Larry Rifkin: I had started at CPTV in public relations. Then Jerry Franklin became president and CEO and said to me, “Gee, you seem to know a lot about Connecticut. I need someone to jump-start our local programming efforts.” I think the culmination of our push for original programming came in 1989, when we went to Boston for the regional Emmys and stunned the Boston community by winning five Emmys, the most of anyone that night, including one for “Thumbs Across America.”
Faith Middleton (CPTV program host): I did three different series for CPTV, starting in 1989. “Sunday Drive” was meant, in a Charles Kuralt-y way, to illustrate the character and creativity of Connecticut people, in cities and rural towns. My favorite show featured a dog in Madison named Boomer. He was a golden retriever who had developed a habit of running from the top of his house down a slope in the back yard—his family lived on a lake—running across the dock and leaping into the water at full speed. Then he’d swim out to an inner tube, splashing like a kid, climb on, and when he was comfortable, fall asleep and just float. He did it over and over again. Of all the pieces I did for the series, nothing got as much reaction.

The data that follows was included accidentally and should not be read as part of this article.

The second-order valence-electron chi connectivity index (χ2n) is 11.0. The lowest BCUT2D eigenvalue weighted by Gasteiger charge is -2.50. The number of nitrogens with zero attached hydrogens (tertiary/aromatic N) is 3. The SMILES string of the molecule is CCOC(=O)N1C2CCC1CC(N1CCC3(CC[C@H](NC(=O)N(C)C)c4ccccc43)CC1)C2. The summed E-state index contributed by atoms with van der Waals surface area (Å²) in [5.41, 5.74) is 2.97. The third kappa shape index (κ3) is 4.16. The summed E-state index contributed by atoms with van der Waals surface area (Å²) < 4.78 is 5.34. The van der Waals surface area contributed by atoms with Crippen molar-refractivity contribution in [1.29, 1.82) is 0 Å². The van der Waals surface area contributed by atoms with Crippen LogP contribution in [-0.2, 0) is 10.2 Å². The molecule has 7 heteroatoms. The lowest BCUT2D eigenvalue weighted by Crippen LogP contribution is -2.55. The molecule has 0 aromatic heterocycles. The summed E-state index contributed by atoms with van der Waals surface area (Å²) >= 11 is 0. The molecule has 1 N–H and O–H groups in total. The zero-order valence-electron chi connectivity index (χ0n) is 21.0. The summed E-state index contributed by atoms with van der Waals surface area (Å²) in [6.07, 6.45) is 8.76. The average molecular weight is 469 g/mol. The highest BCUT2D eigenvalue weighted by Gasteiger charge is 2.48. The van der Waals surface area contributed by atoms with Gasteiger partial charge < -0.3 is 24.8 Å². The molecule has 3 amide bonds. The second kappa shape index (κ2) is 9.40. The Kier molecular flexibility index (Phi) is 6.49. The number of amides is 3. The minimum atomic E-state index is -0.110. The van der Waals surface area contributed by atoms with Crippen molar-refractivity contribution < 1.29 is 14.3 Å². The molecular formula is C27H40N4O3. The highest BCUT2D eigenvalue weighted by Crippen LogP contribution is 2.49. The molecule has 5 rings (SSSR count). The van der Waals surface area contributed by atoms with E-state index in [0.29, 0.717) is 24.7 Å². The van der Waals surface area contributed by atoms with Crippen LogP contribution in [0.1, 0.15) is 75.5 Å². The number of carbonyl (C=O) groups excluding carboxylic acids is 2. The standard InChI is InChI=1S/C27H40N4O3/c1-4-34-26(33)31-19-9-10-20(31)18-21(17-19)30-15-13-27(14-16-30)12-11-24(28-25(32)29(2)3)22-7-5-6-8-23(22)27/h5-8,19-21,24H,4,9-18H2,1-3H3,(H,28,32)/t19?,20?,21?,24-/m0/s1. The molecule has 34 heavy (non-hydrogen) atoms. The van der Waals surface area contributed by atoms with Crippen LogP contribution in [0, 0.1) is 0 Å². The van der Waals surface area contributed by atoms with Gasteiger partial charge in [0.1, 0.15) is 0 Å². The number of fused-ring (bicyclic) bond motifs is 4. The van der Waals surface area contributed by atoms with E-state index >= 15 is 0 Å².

John Angier (Chedd-Angier Productions): The way “Scientific American Frontiers” happened in 1990 was really by chance. GTE, headquartered in Stamford, became the corporate underwriter for the series. Because they were Connecticut-based, they were interested in working with a local TV network. So we made arrangements for the show to be channeled through CPTV on its way to national broadcast by PBS. Getting Alan Alda as host was a total piece of luck. We just wrote him a letter. And it turned out he was a very keen science guy and had been all his life. He wanted to be more actively involved than the average celebrity host, so we said “Okay, let’s see how that goes.” Somewhat to his surprise and ours, he was great at it. He started coming to the location shoots and brought along his sense of humor, which was very sharp and impressive.
Jerry Franklin (President-CEO of Connecticut Public Broadcasting, 1985-present): Alda devoted 10 years of his life to the show, and we paid him practically nothing. He said, “This is so important, what you’re doing; we must use television to teach science.” The physicists, astronomers and doctors with whom he’d talk were amazed at the depth of his knowledge. He could actually engage with the greatest scientific minds, and it was amazing to watch that work.